“Now the farmers in India are doing ‘mahapanchayats’ — really big gatherings in different villages for discussions on what they’re going to do now,” Gurcharan Singh, a construction worker in Montreal, told the Militant Feb. 28. His father, Kuldeep Singh, farms 18 acres in Ropar, Punjab. The goal of the mass meetings is to broaden and build the farmer protest movement.
Tens of thousands have camped in protest for the last three months around New Delhi, the capital, demanding the revoking of three laws imposed by the government of Prime Minister Narendra Modi that threaten family farmers’ livelihoods.
These “black laws” would eliminate government price supports and undercut state-organized wholesale produce markets that help ensure farmers’ income. This would benefit the country’s big agribusiness firms by allowing them to dictate prices to small farmers, increasing their debt burdens and forcing many off the land.
Farmers instead want to extend state-backed minimum prices, which currently cover some staple crops in just a few states, to all farm produce. This would help cover their costs of production — including their family living costs — against rising expenses for diesel, fertilizers and other farm inputs.
At the end of December, Kuldeep Singh went to the Singhu protest outside New Delhi, a trip of about 170 miles. “Because of all the protesters on the road [the drive] took him 10 hours,” Gurcharan Singh said. And then he had to walk 6 miles through the camp.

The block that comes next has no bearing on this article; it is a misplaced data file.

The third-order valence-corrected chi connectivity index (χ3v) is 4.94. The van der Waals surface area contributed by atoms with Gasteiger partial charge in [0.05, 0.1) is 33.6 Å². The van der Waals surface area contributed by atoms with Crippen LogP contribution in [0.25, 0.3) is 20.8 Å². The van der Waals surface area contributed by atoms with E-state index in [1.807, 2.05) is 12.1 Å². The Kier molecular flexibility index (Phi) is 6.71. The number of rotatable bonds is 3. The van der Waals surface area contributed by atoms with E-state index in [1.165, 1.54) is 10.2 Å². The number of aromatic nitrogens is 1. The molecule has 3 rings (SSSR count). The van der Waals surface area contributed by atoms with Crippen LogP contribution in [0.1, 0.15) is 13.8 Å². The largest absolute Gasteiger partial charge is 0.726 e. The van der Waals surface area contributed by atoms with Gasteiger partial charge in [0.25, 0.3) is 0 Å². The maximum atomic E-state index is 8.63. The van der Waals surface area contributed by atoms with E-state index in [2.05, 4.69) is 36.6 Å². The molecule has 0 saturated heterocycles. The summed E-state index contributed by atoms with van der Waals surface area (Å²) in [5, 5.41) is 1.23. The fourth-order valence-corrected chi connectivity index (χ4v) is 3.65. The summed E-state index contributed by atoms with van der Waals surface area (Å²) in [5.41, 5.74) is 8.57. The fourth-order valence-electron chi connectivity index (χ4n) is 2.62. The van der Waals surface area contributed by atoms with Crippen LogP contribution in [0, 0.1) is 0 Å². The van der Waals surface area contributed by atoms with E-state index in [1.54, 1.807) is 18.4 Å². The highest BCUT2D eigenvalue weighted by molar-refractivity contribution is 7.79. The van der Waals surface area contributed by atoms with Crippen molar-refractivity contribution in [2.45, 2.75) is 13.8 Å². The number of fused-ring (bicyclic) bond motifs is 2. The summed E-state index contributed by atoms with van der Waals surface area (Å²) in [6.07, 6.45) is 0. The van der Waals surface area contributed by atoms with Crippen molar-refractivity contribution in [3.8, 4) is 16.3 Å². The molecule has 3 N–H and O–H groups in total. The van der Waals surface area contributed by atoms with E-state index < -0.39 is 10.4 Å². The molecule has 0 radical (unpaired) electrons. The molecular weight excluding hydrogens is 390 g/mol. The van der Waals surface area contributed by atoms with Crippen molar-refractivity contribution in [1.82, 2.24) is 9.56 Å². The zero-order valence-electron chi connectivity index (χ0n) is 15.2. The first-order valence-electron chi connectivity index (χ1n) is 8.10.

Begun by largely Sikh farmers from Punjab, the movement has spread across the country’s northern and western farm belts to Hindu and now Muslim farmers. Sugar cane farmers from Uttar Pradesh state, facing lengthy delays in crop payments, have joined the protests. Village assemblies are being organized across Madhya Pradesh in central India this month.
In an action marking 100 days of mass protests, farmers in cars, tractors and trucks blocked an expressway outside New Delhi for several hours March 6.
Gurcharan Singh said the village assemblies are drawing in landless farm laborers as well. Many of the farmworkers are Dalits, the so-called untouchable caste. “And now it’s not only farmers and farmworkers,” he said. “It’s other workers and labor protests too, because 80% of labor in India is directly linked to farming.”
The farm protest movement in India is inspiring fellow farmers to take action around similar demands across the border in Pakistan. “We are launching an India-like movement in March against this anti-farmer government,” Pakistan Farmers’ Unity President Zulfikar Awan told the Feb. 25 Diplomat.